Top Eight Fonts To Use In Logo Design

Top Eight Fonts To Use In Logo Design

Feb 2, 2022
3 minutes

When it comes to making or breaking your logo design, your choice of logo fonts plays a massive role. Selecting the right typography can amplify the impact of your logo and tell your brand story to the target audience. The wrong font can nullify your logo's effect on whoever sees it. Since there are thousands of fonts, it might be overwhelming to select the right one. Moreover, it would be good for you to use a font manager to quickly remove or add fonts according to the needs of your logo design. Feel free to visit to know of the best font managers.

How to select fonts for your logo?

Start deciding on a logo font by determining the personality of your brand. Then, it would help if you considered the fonts that evoke the same feelings and ideas you are aiming for. For instance, if you want to evoke a classic, polished feeling, you can use Serif logo fonts. These fonts have decorative feet at the end of the letterform. On the other hand, if you want your logo to be seen from a distance, you can use Slab serif logo fonts. These fronts are louder and bolder with larger letterforms and can be used with your own designs created using a custom logo maker.

You must not use more than two or three different logo fonts in your logo design. If you use too many fonts, your logo design will appear inconsistent and too busy. Also, the number of fonts depends on the amount of text you plan to incorporate in the logo. You need to select one typeface for the main brand name and another for brand description, tagline and other supporting text.

Ensure to brainstorm with your marketing and designing team to select the right fonts for your logo design.

Now, let's dive into the list of some popular and game-changing fonts that you can use for your logo.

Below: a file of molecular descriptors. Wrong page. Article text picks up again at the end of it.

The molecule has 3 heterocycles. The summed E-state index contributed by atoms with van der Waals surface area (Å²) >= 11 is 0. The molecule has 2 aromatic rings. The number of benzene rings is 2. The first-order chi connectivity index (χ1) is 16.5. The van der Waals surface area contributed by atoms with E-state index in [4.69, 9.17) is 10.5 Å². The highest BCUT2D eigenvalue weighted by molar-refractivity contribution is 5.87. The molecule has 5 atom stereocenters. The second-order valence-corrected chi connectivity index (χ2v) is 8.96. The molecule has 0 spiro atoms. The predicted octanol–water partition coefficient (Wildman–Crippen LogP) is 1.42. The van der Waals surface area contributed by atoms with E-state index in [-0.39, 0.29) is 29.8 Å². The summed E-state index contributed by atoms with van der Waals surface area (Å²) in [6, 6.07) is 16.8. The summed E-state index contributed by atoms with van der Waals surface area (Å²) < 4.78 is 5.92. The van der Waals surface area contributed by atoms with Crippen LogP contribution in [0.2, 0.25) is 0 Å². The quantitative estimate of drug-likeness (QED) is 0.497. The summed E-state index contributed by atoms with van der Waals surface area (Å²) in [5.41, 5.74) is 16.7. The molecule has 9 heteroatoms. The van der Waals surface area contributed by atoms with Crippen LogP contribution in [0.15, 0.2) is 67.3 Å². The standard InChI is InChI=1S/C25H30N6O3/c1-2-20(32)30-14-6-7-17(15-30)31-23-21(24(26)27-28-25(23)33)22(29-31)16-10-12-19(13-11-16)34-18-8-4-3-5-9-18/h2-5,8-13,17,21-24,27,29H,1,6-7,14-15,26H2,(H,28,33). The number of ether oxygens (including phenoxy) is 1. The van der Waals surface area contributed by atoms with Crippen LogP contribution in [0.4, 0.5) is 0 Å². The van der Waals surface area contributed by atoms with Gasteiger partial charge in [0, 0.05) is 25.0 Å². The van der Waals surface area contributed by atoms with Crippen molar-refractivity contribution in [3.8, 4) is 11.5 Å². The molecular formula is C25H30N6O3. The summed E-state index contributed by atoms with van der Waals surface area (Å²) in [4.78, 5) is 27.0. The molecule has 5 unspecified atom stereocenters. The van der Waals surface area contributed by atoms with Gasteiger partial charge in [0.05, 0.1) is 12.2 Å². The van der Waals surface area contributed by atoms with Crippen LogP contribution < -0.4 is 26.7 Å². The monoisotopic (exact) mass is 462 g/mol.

1. Choplin

Choplin is based on the unconventional Campton font family. It is a geometric slab serif by René Bieder, a German typeface designer. The font is clean, modern and sturdy, inspired by Johnston Sans and Gill Sans. It also holds out impressive contemporary elements.

The font lends itself fantastically for editorials, photo layouts and strong headlines. It is a good font for assertive branding, and you can use this logo font for narrative and modern journals and magazines.

2. Yeseva One

Jovanny Lemonad is the creator of Yeseva One logo font, and the font elicits a high-contrast, architectural and distinct feminine essence. The friendly disposition of the logo font can be seen clearly from its decorative feet. The logo font works well with Open Sans, Roboto, Roboto Slab and other balanced serifs.

The logo font is typically chosen by brands seeking to communicate an agreeable, conservation and graceful message.

3. Nunito Sans

Jacques Le Bailly is the creator of Nunito Sans, and the logo font comes from Nunito. It is a balanced sans-serif typeface created as an extension and alternative to popular sans-serif fonts found in the Google Font Library. The logo font goes well with Theano Didot, Montserrat and Abhaya Libre. Its short descenders and high x-height grant an approachable display.